Incidentally, a story about Simon, movies, and me that I imagine the Sirenites will appreciate....Simon is a HUGE movie fan (classic, new, foreign, domestic, you name it) and he and I used to have great conversations about film. Once, while driving together up to his house in Westchester, I learned that not only had he never seen The Women, he'd never even heard of it. Over dinner that night, he turned to his wife and said, "Ginny, have you ever heard of a film called The Women?" When she said she hadn't, he replied, "Well, neither had I, and you should have seen the LOOK Karen gave me!!"

The coda to this is that I was telling that story to a good friend a few weeks later and, after I got to the punchline, she sighed and said, "Yeah, I know that look...."

X. Trapnel said...

Newman used the same music for Where the Sidewalk Ends and maybe two or three other films. It was originally an independent work called Street Scene.

Hoffman even when young was too whiney, nebbishy, and short to play Gershwin, by all accounts a man of incredible dynamism, presence, and charm.

Campaspe said...

XT, Hoffman didn't have the panache, it's true, but in his heyday he did have a measure of sex appeal that I would want in any man who dared essay Gershwin (and that's why I would rule out Turturro, excellent actor though he is).

Karen, how awesome that you know Schama, whose books I really admire. "I know that look"--priceless. My friends know that look too. Hmmm, Scorsese and Gershwin--must as I admire Scorsese, I'm not feeling it, probably because I disliked New York, New York. Wonder if Woody Allen ever thought of trying a movie about Gershwin? Gershwin amounts to a featured player in a lot of Allen movies.

My favorite Gershwin anecdote was one that someone told in a documentary. He was catnip to the ladies but they all came second to the music, as one lady found out at a big Broadway party one night. George had a pretty girl in his lap, and then someone asked him to play his latest song. He sprang up to make for the piano--but was so eager he forgot his companion, who fell to the floor in a heap.

I can't come up with a modern actor who could play that and make it funny and emblematic of the man's obsessive genius, rather than just boorish...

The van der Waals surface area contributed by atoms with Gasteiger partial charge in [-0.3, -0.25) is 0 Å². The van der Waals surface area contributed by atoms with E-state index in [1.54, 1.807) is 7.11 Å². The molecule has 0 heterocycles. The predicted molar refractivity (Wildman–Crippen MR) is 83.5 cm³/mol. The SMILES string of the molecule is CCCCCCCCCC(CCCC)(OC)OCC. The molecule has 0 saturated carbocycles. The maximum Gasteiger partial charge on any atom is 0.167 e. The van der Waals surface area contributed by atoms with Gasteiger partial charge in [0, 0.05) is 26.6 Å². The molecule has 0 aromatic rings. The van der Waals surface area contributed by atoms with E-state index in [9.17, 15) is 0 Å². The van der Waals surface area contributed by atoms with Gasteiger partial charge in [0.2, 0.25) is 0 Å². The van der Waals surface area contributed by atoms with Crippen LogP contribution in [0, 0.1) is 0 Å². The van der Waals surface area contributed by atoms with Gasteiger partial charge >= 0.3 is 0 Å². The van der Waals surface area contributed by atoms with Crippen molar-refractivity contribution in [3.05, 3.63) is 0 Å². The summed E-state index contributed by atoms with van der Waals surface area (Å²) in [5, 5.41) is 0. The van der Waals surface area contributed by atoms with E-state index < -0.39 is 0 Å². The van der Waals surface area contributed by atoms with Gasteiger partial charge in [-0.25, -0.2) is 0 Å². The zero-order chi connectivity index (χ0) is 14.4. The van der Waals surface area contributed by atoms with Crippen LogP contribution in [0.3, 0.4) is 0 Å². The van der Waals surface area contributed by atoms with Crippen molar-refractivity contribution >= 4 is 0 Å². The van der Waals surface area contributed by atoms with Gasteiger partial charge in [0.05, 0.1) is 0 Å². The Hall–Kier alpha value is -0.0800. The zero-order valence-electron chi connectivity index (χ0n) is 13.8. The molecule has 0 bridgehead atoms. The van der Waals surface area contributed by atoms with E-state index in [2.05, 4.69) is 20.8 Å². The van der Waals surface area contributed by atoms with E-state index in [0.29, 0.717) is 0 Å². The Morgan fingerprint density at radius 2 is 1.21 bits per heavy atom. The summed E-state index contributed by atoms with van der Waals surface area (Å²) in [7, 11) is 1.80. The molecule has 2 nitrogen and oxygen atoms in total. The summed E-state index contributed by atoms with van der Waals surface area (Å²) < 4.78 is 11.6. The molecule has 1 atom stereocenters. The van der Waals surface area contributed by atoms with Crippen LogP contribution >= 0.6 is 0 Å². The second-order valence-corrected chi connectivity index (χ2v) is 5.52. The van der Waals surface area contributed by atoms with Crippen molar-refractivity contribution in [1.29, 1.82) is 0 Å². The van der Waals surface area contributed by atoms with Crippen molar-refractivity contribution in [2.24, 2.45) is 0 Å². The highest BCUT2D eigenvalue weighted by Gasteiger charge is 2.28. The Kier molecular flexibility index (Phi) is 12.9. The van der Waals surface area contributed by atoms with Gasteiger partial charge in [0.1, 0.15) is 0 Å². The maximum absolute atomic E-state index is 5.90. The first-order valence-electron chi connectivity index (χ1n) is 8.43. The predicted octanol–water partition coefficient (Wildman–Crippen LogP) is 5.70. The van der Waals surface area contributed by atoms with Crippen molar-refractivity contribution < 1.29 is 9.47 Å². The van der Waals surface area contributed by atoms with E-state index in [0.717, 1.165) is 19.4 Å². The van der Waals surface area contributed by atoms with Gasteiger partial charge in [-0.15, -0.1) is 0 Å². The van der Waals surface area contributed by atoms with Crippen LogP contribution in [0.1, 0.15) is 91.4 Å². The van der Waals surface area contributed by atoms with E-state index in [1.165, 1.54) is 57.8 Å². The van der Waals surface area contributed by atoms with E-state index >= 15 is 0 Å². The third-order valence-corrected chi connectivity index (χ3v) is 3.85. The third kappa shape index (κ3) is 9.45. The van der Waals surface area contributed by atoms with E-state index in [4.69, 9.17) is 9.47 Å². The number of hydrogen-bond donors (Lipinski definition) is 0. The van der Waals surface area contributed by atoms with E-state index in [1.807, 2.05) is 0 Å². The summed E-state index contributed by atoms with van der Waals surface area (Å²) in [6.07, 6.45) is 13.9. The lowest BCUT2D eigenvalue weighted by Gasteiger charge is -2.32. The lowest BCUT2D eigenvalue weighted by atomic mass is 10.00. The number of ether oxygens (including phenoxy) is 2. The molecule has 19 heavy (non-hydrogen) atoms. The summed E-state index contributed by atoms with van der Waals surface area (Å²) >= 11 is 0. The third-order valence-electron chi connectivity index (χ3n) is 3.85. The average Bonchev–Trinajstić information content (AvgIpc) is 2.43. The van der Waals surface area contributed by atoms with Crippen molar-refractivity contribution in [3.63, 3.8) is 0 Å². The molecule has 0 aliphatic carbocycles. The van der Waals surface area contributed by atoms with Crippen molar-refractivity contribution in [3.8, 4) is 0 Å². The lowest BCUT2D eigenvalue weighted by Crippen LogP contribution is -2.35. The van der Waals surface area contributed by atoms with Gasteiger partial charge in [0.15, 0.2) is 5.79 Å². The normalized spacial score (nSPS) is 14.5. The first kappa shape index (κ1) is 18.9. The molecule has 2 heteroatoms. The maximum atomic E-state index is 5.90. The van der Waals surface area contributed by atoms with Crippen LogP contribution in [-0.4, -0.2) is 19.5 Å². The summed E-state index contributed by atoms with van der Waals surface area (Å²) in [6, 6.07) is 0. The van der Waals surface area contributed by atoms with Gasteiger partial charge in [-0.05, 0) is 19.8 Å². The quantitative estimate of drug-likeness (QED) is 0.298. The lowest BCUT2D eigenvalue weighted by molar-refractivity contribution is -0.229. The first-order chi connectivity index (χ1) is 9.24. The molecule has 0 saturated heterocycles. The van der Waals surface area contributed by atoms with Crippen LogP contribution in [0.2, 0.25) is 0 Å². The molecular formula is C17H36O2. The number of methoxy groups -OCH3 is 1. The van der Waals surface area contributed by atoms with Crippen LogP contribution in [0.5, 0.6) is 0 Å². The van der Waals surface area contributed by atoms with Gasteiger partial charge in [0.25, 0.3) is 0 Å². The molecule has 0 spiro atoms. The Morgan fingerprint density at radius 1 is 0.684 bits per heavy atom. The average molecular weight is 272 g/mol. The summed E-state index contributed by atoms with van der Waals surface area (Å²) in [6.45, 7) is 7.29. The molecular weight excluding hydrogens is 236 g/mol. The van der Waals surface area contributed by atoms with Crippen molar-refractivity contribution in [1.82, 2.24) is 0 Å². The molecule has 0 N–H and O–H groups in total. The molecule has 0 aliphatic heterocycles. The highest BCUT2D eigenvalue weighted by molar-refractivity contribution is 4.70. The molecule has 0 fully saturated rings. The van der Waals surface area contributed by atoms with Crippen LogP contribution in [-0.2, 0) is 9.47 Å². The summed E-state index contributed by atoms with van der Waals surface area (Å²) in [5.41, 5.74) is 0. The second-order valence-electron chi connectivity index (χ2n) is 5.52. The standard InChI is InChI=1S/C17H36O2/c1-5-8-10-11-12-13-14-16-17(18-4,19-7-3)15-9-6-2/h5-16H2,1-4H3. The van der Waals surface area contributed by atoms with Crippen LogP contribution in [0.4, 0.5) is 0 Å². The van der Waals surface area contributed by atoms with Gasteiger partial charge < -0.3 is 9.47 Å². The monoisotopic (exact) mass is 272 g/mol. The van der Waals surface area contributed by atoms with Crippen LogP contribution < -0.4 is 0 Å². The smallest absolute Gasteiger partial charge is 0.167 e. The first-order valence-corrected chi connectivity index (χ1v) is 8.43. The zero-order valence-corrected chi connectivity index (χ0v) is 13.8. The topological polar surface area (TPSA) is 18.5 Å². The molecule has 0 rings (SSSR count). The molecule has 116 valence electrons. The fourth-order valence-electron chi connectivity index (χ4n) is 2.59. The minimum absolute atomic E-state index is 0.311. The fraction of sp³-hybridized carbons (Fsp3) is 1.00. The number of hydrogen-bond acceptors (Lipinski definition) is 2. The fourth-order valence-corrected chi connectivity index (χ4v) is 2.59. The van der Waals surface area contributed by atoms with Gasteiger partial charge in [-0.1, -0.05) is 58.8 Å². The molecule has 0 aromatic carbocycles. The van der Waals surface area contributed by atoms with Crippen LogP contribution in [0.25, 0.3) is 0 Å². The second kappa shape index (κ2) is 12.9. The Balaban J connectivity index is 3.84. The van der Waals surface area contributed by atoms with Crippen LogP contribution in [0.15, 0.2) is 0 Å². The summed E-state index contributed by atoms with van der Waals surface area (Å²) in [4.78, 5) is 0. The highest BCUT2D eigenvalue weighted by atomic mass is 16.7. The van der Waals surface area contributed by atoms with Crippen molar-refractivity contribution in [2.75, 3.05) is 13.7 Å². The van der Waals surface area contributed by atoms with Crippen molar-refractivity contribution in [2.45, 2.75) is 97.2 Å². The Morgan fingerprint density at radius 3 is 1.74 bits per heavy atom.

Yojimboen said...

"Gershwin amounts to a featured player in a lot of Allen movies..."? (Beautifully put.)
I'll go further: He played the goddamn LEAD in Manhattan! ;D

Campaspe said...

Y., I agree re: Manhattan and what's more, Woody himself might agree, too.

X. Trapnel said...

I'll go further and say that Manhattan was a parasite sucking blood from Gershwin's music. Perhaps Woody Allen could do a biopic about Arthur, the Zeppo of the Gershwin clan (there was no Gummo, alas.)

Campaspe said...

Ahem. I love Manhattan, all right? *scowls at XT*

X. Trapnel said...

(shrinks into to a small pyramid of smoking ashes...)

Yojimboen said...

"Ahem. I love Manhattan, all right? *scowls at XT*"

As do I chère Madame!

(Go ahead, smack 'im, I'll be over here holding your coat.)

Seriously, I'll watch Manhattan until it melts in the projector. Not solely because Mariel H. was every dirty old (or young) man's fantasy - nubility on a stick(!) - but also because it's up there with the greatest romances ever put on celluloid.

Nonethless, I am torn of late. X.T made the point the other day that somebody has to stop Woody (before he makes another Scoop or Cassandra's Dream? Or anything, XT?)

Sadly, the more Scarlett Johansson movies he makes the harder it becomes to defend Manhattan, Annie Hall or Zelig, but defend them I will, and if you and Voltaire disagree and insist on your right to your opinion, well... I'll scowl at you too.